As the “Administrative Court Judicial Review Guide” recognises, compliance with the duty of candour is “very important”. It helps to resolve matters efficiently and effectively. By requiring both parties to undertake full disclosure of relevant information early on in proceedings, it allows for a proper assessment of the merits of the case. That can help public bodies show claimants early on evidence that the decision was taken lawfully, which can lead to an early settlement, withdrawal of the challenge or at least the narrowing of the issues in dispute. That avoids substantial unnecessary costs and use of court time.
New clause 5 should have no place in the Bill. Subsection (2) would enable public authorities to disapply the duty of candour where they indicate their intention to argue that the matter is not justiciable. When this is combined with increased difficulty with accessing evidence through disclosure orders, set out by subsection (1), claimants will be denied access to evidence required to advance their case, making many cases unworkable. I therefore hope that the Minister will also resist the new clause.
It is a pleasure to grace this Committee again through a contribution, and to support my right hon. Friend the Member for South Holland and The Deepings on new clause 5. It is obviously not related to new clause 3. We did attempt to table other new clauses, but we were unsuccessful because they were deemed to be out of scope, but many of those new clauses were, in fact, not dissimilar to or disconnected from new clauses 3 and 5.
In terms of whether different Lord Chancellors are mild korma or vindaloo, I am usually a korma man, but when it comes to review, I am perhaps more vindaloo, because I think that we do need some significant changes in this area.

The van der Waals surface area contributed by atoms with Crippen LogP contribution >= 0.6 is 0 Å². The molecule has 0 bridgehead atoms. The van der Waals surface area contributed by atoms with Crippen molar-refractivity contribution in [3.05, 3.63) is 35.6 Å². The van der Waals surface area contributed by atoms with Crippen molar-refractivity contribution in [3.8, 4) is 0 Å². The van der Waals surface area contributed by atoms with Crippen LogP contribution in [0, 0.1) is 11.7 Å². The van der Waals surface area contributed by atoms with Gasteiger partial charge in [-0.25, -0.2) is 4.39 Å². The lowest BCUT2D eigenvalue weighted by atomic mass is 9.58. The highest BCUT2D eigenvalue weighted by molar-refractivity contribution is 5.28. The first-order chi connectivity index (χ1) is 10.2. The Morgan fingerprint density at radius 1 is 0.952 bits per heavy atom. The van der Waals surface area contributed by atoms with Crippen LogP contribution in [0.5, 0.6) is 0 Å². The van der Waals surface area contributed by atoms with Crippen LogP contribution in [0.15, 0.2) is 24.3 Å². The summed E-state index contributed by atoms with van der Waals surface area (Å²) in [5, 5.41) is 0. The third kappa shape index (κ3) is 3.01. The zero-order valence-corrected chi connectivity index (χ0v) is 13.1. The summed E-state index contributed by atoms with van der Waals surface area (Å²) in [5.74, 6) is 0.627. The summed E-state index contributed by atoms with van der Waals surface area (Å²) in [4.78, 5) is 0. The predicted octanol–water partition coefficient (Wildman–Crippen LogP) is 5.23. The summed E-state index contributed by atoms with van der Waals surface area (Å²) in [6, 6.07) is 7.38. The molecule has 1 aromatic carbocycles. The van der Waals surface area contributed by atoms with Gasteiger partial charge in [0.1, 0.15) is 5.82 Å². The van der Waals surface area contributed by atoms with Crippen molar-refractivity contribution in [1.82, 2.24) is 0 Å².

I very much welcome the Bill, which, with or without these new clauses, is a significant step in the right direction. I have been pleased to sit through all our sittings in support of the Bill, and I think that the Minister has led proceedings very effectively. It has been quite interesting, because although I do not profess to be a lawyer—I am not a trained lawyer or professional—I am an elected Member of Parliament who cares about my constituents and my constituency, but also about this country and the relationship between the Executive, the legislature and the courts, which is vitally important. I make no apology for commenting on these matters and getting involved, because I think it is very important that elected Members of Parliament do so.
We are very lucky to have our judiciary, and the rule of law in this country is respected all over, but some of these figures can be remarkably prickly—and I have noticed that many seem invariably to have the EU flag on their Twitter profiles. I think there is almost a view that elected Members of Parliament are knuckle-draggers who are not entitled to have a view on a lot of these issues. Well, I disagree. I think that when it comes to matters such as sentencing and the operation of the courts, we as elected Members of Parliament, regardless of our specific views, should absolutely be confident to air them and should not be intellectually intimidated by certain individuals.